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Your Dog/Cat May Be Obese!


Uh oh. Did you know that 61% of cats and as many as ONE in THREE canine veterianry patients are disgnosed as Obese? Obesity among our companions is as epidemic as it is for humans! And just as is true for us, overwight animals develop more health problems, including decreased mobility, diabetes, hypothyroidism, osteoarthritis, hypertension, cardiovascular disease, difficulty breathing, as well as difficulty grooming, increased risk of hyperthermia, increased risk of cancer, shorter lifespans.


They should look like this:



Not this:


What to Do Right Away?


If you suspect or know that your beloved companion is overweight and/or obese, you need to get on this asap.


  1. Consult with an animal communicator (I'm here for you!) to find out if your animal is ready to make changes in their diet and lifestyle. Having a session will help them understand why their routine and diet are changing and help you both cooperate for long-term success. I'll help you transition your companion to an affordable wholesome diet that will help them lose weight, increase nutrient absorption, detox and improve digestion, immune systems, joints, organs, everything! Click here to request a session if you're new to me or here if you're a returning client.

  2. Get a referal from me or another trusted communicator and/or friend to a holistic vet who will be on board with a species appropriate, whole food meal plan, not a "prescrition diet" which have inferior nutrition and can lead to other problems while addressing weight loss. Your holistic vet may also do some testing to be sure there aren't underlying problems that have caused the weight gain. But sometimes that's a "chicken and the egg" situation. Which came first, the weight or the above mentioned problem(s). Your vet may need to address those while helping your dog or cat lose the weight.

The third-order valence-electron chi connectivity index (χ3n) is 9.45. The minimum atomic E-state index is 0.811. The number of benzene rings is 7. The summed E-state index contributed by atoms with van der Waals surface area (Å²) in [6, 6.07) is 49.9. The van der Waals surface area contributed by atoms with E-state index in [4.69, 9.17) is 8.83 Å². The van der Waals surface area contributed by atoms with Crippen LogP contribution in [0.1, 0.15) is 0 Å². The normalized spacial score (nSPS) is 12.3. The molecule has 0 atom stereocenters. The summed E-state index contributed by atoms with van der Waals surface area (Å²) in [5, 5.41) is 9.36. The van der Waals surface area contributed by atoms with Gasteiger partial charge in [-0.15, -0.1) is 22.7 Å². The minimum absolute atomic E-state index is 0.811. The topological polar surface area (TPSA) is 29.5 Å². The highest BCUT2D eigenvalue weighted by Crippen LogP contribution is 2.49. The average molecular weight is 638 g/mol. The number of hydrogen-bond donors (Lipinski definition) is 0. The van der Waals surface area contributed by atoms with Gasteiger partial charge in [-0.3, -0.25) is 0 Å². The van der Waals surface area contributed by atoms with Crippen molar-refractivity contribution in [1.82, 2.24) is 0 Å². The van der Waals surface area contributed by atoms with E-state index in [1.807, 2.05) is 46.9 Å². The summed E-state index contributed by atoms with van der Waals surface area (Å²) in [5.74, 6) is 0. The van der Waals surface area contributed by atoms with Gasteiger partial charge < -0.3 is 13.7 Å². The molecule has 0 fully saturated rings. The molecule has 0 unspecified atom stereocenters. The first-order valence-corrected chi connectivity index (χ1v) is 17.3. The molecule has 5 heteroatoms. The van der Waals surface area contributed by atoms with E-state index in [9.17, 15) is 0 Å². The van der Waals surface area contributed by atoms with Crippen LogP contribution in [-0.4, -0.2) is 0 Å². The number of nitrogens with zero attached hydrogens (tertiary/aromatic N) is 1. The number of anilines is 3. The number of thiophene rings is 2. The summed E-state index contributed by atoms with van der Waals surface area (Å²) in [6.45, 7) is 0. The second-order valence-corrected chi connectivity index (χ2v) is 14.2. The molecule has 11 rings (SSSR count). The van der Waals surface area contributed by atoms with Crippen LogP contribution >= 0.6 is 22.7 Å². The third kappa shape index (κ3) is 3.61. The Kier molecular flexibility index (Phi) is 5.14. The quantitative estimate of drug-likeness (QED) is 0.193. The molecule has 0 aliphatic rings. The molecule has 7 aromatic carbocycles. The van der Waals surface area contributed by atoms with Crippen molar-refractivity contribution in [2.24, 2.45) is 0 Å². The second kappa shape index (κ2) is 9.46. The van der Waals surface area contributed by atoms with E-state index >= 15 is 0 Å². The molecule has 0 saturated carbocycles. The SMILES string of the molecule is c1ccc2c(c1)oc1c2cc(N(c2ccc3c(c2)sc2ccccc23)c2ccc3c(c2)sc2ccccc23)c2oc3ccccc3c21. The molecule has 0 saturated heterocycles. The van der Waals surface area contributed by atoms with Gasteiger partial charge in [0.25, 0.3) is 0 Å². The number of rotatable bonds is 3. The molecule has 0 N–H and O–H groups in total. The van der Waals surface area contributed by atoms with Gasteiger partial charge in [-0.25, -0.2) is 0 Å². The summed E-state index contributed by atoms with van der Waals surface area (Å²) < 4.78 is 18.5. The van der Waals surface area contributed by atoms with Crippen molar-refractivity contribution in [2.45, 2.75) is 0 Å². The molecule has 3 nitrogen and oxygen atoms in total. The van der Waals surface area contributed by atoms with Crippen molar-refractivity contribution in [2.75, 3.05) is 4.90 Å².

3. Depending on the level of obesity, changes must be made slowly to not stress your animal's organs and make them feel deprived and "starving," which causes more stress.

  4. Increase playtime, especially before meals as this triggers their hunting instincts and their digestive systems will expect food and will actually improve digestion and absorption. A carnivore is designed to rest after eating, not before.


When you keep your beloved fit and trim, you support them to more successfully achieve what they came into your life to be -- teacher, healer, student, Bringer of Pure Joy... Don't let bad health from poor diet and exercise habits keep them from living their best lives!



with Love, Your Voice of Animals,

Kate


If you like what you've read and want more tips on health, communication, my membership community, and more, subscribe to my free newsletter here and get a gift too.


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